Spokesperson for the UN High Commissioner for Human Rights: Marta Hurtado
Date: 21 May 2019
GENEVA (21 May 2019) Ten months after “reconciliation” agreements were implemented in Dar’a Governorate in the southwest of Syria, the UN Human Rights Office has received a number of worrying reports of human rights violations and abuses by State and non-State actors, including executions, arbitrary detentions, enforced disappearances, looting and seizure of property. Access to adequate housing, water, education and other basic needs also remains difficult for many.
The reconciliation agreements emerged in July 2018, when Syrian Government Forces took control of Dar’a Governorate from armed non-State groups. As part of the reconciliation agreement between the Government and some armed non-State groups, the Government re-established its civilian authority across the whole province, but some of the armed groups continued to retain effective military control over parts of the Governorate. Following the reconciliation agreements, most people who had been displaced by the conflict returned to their places of origin in Dar’a Governorate.
We have raised our concerns that the deals may not have been in full conformity with international law and that civilians did not have access to information on the terms of the deal prior to decisions being taken about them.
We have received reports that between 26 July 2018 and 31 March 2019, a number of former members of the armed groups and civilians who took up positions in Government entities including in civilian local councils or military or security forces have been killed in what appears to have been targeted killings. We have been able to document 11 such incidents.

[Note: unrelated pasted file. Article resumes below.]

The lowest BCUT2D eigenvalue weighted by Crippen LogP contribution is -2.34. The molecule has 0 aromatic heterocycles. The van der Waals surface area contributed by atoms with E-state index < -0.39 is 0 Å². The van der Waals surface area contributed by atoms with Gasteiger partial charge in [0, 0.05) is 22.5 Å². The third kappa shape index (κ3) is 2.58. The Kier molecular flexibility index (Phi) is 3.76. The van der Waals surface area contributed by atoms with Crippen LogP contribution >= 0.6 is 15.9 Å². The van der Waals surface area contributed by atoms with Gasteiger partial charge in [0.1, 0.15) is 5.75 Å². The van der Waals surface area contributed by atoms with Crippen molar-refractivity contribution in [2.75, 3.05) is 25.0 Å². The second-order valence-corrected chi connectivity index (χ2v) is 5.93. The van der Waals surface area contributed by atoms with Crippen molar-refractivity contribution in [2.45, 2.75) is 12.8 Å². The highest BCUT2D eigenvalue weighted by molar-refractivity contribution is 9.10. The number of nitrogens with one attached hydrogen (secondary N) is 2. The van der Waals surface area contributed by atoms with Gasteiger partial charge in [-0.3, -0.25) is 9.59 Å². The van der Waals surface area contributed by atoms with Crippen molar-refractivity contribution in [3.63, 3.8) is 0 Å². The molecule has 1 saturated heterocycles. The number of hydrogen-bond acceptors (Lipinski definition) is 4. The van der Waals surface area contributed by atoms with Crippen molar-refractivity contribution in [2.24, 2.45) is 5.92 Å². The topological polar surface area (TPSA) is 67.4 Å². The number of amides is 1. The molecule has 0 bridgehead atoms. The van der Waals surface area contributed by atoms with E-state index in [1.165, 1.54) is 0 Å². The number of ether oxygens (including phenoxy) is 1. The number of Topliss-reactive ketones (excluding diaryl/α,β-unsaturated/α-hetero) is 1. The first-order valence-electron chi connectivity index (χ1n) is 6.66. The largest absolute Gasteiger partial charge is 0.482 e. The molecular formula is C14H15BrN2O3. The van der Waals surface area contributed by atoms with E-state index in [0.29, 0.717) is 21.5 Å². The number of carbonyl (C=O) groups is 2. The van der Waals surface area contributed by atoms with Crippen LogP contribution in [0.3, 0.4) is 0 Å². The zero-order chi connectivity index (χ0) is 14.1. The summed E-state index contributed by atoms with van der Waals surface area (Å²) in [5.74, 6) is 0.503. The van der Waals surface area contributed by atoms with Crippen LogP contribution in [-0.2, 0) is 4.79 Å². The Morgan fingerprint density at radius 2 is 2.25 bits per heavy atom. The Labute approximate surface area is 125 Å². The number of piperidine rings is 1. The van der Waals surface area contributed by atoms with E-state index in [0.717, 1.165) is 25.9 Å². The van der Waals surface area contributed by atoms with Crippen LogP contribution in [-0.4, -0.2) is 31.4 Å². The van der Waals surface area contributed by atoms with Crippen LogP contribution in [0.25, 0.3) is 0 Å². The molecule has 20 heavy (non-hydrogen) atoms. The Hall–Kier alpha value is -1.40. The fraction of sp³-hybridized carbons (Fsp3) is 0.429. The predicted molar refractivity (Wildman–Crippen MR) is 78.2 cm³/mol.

During the same period, we have received reports that at least 380 people were arrested or detained. In many cases, the reasons for such arrests remain unclear, and little or no information is given to the families of the detainees about their whereabouts and status. In some incidents, the arrests were reportedly on suspicion of “terrorism”. Out of the 380, some 150 were released after a few days in detention, but at least 230 have been subjected to enforced disappearances. Of those detained, 17 were arrested at checkpoints set up by the Government on the outskirts of areas under their control as they were on Government “wanted lists”. In one case, two detainees died in Government custody after a few days’ detention in March 2019 and their families were only officially notified of their deaths, with no information on why or how they died. Their families did not receive their corpses. Many families in Dar’a continue to have limited or no information about their missing or detained relatives.
Explosive remnants of war have been left behind by various parties to the conflict. Civilians, particularly children, continue to be killed or seriously injured by such explosives, despite the demining activities. We have recorded at least 12 such incidents.
The UN Human Rights Office has also confirmed reports that some non-State actors have carried out the looting and seizure of houses belonging to Shi’ite Muslims after forcibly evicting them in Busra al-Sham.
Many civilians have also not been able to return to their homes due to the extent of destruction, damage or looting.
Little improvement has been achieved in rehabilitation of infrastructure in the Governorate. Electricity and water supplies remain unreliable and poorly distributed due to the Government’s lack of capacity and finance as a result of a severe and long armed conflict.
The Government should take all necessary steps to enhance and respect the protection of the human rights of all people in areas under its control and ensure and facilitate non-discriminatory access by civilians to essential life-sustaining services including adequate housing, clean water, medical and education services.
The authorities should ensure that arrests of individuals in connection with the ongoing armed conflict or criminal charges against them are carried out according to law and supported by credible and sufficient evidence. The Government needs to ensure full respect for due process and fair trial rights of all people detained, and that the identity, location, status and condition of all those held in its custody are disclosed.
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